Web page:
One game would sum up LT's ability to both dominate and play through pain, and that would be the Giants match up against the New Orleans Saints, in the Superdome, in 1988.  For the Giants, leading up to this game, the season was unraveling for them.  The Giants started 1988 with LT suspended 4 games for substance abuse by the NFL.  They also began the season an up and down 3-3, including a win by 1 point at Washington because Chip Lohmiller missed 2 FGs and an extra point, and also lost a home game to the 49ers on a last minute bomb from Montana to Rice when Kenny Hill blasted Mark Collins.  The Giants seemed to right the ship winning 4 straight games to get to 7-3.  And then came a tough loss at Arizona, in their first meeting with the Cardinals in the desert since their move to St. Louis which set up a rematch between the Giants and Eagles.  That Eagle game, which I personally attended, was one of the most frustrating in recent Giants' history.  Phil Simms would get knocked out in this game on a hit by Reggie White.  White, a Hall of Famer, was also a pretty dirty player in his own right, wrapped up Simms' arms and slammed his shoulder into the turf, putting his full 300 pounds on the joint.  Jeff Hostetler would come off the bench and throw 2 INTs.  Meanwhile, the Eagles were given a gift TD on a QB sneak by Randall Cunningham, when the replay showed he was stopped short by LT.  Late in the game, with Giants up by a TD, Philly's rookie TE Keith Jackson would catch the ball at the 2 yard line and get drilled by Terry Kinard, forcing a fumble.  Kenny Hill had a free shot at the recovery and missed, but Cris Carter would fall on the ball to tie the game.  In OT, Hostetler would get picked off by safety Terry Hoage who returned the ball to the 41 to set the Eagles up to win.  The final nail in the coffin would occur when the Eagles lined up for the game winning FG.  LT would get in and block the FG attempt, but the ball would bounce behind the line of scrimmage and get picked up by DE Clyde Simmons, who rumbled in for the game winning TD.  I remember standing there in the cold and rain, no one knowing what happened, and I cannot recall this happening before or since.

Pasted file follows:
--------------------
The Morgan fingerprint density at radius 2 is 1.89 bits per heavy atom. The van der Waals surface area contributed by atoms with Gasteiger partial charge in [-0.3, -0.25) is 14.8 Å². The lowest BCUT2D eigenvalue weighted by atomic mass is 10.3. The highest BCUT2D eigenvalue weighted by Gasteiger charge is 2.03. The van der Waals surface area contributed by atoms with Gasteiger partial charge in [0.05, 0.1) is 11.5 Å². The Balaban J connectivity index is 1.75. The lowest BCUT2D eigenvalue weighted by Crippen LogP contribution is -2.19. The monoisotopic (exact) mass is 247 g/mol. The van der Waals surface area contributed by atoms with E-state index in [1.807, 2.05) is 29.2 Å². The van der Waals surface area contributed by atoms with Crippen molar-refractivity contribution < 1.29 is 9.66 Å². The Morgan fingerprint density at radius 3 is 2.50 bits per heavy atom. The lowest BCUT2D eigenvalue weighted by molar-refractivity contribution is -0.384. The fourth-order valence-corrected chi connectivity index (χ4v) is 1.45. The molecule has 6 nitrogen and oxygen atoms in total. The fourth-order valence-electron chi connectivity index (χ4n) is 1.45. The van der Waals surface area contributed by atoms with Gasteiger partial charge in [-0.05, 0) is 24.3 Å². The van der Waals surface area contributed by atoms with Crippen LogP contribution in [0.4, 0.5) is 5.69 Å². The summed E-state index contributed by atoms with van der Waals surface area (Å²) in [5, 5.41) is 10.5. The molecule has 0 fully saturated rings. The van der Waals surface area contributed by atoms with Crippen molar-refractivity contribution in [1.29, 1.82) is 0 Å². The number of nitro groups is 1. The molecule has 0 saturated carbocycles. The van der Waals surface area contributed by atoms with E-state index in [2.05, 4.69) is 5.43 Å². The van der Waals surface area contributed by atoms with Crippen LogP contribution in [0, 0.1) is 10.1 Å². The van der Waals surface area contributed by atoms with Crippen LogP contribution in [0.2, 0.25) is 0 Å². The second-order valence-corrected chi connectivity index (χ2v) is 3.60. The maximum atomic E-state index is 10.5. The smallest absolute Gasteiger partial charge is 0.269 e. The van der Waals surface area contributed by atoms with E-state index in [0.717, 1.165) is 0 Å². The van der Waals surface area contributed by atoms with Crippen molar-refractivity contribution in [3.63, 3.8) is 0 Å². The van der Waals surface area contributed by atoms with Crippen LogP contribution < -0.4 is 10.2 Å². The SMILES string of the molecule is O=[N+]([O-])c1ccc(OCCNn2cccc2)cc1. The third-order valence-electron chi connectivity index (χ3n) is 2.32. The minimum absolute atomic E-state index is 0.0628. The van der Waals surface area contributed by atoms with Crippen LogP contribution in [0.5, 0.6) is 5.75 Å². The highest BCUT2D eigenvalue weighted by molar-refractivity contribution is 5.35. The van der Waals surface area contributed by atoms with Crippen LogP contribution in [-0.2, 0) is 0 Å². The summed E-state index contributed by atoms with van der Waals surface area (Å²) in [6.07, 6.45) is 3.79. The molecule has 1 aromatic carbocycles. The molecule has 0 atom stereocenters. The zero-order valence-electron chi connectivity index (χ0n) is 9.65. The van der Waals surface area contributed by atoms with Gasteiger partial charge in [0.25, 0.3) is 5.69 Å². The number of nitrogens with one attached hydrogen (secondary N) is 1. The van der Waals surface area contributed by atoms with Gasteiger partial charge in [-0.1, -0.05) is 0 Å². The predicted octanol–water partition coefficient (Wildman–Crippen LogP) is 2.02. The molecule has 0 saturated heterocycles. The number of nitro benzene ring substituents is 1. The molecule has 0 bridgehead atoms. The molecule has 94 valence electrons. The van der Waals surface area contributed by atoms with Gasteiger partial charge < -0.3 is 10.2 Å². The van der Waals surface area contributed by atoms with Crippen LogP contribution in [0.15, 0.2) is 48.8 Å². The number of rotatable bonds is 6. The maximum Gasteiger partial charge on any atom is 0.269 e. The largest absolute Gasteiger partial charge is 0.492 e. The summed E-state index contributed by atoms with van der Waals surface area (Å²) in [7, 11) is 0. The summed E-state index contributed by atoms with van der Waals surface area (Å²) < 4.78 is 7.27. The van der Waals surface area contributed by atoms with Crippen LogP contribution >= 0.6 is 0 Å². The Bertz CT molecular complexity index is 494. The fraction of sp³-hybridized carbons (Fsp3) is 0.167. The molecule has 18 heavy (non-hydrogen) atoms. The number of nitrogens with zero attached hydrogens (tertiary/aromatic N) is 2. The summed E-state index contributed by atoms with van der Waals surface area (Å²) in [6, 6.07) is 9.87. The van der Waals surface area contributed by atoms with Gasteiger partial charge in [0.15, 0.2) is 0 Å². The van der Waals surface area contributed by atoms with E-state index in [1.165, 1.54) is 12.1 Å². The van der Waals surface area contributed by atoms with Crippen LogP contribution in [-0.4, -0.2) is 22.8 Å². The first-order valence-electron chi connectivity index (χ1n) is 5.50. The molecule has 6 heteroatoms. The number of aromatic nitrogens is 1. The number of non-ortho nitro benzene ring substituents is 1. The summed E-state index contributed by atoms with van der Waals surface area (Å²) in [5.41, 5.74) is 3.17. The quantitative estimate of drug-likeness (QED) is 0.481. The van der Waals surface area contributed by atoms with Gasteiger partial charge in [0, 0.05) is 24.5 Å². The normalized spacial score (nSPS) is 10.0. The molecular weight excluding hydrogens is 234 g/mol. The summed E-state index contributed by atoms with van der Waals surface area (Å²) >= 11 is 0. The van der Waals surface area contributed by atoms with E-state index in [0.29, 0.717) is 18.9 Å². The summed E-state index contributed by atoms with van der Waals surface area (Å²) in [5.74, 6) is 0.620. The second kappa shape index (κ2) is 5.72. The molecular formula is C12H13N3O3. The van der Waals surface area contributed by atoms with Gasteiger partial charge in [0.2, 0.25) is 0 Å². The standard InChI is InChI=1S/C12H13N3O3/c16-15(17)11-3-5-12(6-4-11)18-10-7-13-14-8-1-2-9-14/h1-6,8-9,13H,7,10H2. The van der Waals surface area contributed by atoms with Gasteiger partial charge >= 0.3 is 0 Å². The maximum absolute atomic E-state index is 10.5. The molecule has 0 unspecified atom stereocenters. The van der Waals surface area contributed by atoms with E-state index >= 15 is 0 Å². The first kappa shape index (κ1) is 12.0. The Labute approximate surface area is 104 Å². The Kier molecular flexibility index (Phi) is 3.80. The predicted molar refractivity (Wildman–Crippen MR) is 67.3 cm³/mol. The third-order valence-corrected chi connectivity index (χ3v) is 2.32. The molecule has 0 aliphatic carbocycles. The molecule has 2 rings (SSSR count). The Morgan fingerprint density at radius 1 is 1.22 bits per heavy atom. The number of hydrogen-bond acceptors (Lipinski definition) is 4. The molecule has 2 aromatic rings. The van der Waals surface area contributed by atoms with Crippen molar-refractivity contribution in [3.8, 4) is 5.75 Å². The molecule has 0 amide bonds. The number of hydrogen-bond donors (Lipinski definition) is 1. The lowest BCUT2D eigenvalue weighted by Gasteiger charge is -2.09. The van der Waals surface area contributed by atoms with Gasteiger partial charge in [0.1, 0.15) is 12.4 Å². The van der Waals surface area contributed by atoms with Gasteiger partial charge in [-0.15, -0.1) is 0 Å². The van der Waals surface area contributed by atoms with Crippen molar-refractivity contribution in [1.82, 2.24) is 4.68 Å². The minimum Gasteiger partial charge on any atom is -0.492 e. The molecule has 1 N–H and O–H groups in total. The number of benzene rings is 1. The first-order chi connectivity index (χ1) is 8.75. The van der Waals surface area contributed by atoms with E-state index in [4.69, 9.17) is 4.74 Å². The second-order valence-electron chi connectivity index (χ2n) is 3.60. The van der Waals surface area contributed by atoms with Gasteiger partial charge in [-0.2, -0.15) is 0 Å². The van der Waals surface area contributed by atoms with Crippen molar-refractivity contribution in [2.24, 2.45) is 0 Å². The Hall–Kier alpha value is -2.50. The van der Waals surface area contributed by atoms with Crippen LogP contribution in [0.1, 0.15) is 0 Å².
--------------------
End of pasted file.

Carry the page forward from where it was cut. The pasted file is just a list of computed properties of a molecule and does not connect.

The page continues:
Enter Week 13, the Giants were now 7-5, in a tie with the Eagles for first place, but with the sweep in hand, the Eagles had the tie breaker.  Meanwhile the Giants were without Phil Simms thanks to the hit by White, so they were forced to start 5th year QB Jeff Hostetler, for the first start of his career.  And to further hinder their cause, Harry Carson was already lost for the season due to injury and Carl Banks was ruled out of the lineup in the pre-game.